Category Archives: Reformation Day
The same day he nailed his 95 theses to the door of Castle Church in Wittenberg, Martin Luther wrote a letter to Cardinal Albrecht, the Archbishop of Mainz (October 31, 1517). In it he writes:
Works of piety and love are infinitely better than indulgences; and yet [the indulgence preachers] do not preach them with an equally big display and effort. What is even worse, [the preachers] are silent about them because they have to preach the sale of the indulgences. The first and only duty of the bishops, however, is to see that the people learn the gospel and the love of Christ. For on no occasion has Christ ordered that indulgences should be preached, but he forcefully commanded the gospel to be preached. What a horror, what a danger for a bishop to permit the loud noise of indulgences among his people, while the gospel is silenced, and to be more concerned with the sale of indulgences than with the gospel! Will not Christ say to [such bishops], “You strain out a gnat but swallow a camel”?
[Source: Luther's Works, vol. 48, page 47.]
When I think of Luther’s dramatic “here I stand” statement before the Diet of Worms in 1521, I think of …
… Roland Bainton’s excellent biography …
[When Luther concluded the statemet he] “threw up his arms in the gesture of a victorious knight, and slipped out of the darkened hall, amid the hisses of the Spainiards, and went to his lodging.” (181)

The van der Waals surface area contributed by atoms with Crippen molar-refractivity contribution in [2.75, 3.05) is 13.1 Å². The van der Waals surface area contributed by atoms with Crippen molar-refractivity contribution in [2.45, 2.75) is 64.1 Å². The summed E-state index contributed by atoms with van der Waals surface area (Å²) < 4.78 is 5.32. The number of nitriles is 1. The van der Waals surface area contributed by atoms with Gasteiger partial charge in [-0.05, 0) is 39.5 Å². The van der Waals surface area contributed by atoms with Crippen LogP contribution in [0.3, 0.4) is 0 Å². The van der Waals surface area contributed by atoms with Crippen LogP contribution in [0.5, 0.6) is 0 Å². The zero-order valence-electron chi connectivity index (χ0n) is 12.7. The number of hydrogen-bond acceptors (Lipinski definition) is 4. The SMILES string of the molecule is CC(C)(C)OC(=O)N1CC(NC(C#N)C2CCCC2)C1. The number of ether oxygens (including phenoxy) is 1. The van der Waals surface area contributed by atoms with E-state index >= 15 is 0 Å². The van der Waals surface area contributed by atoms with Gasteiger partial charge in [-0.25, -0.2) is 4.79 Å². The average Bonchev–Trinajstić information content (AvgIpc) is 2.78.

… Niall MacGinnis’ fired passion (1953) …
… Joseph Fiennes’ quiet resilience (2003) …
Here I Stand (lyrics)
Let my life be a wordsmith, the word is a gift
What I’ve heard made me observe every verb from my lips
When you come from the curbs, where nervous don’t exist
And your heart is just hard to your sin, it did this
You need a reality check, in actuality vexed is God’s person
When what’s out of His neck is treated like strep
To those that respect stand firm even if you squirm
Learn what’s correct, cause your Diet of Worms is next
Here I stand, the Bible in my hand, let my life testify Jesus Christ is a man
And fully God, in the cross it’s fully our declaration, legal justification
Here I stand, the Bible in my hand is God’s word, it’s infallible
Disagreement is laughable. Denying this authority is Scripture hating
Planting my flag, I ask: What is your reformation?
Now every so often a heresy will say
That it killed what we feel, putting nails in the coffin
For real, not an option. They all been contested
And next is Paul, and it’s called the new perspective
So here’s the perspective: It’s some that would say
That justification’s not what we know it today
It should blow you away, what they say is insanity
That justification means a part of God’s family
It doesn’t mean that you righteous despite this
Exegesis that strengthens many believers
It gets deeper and hostile, they say
That the gospel is not about how you are saved!
What a grave mistake that you make when
Righteousness imputed to what you did is fake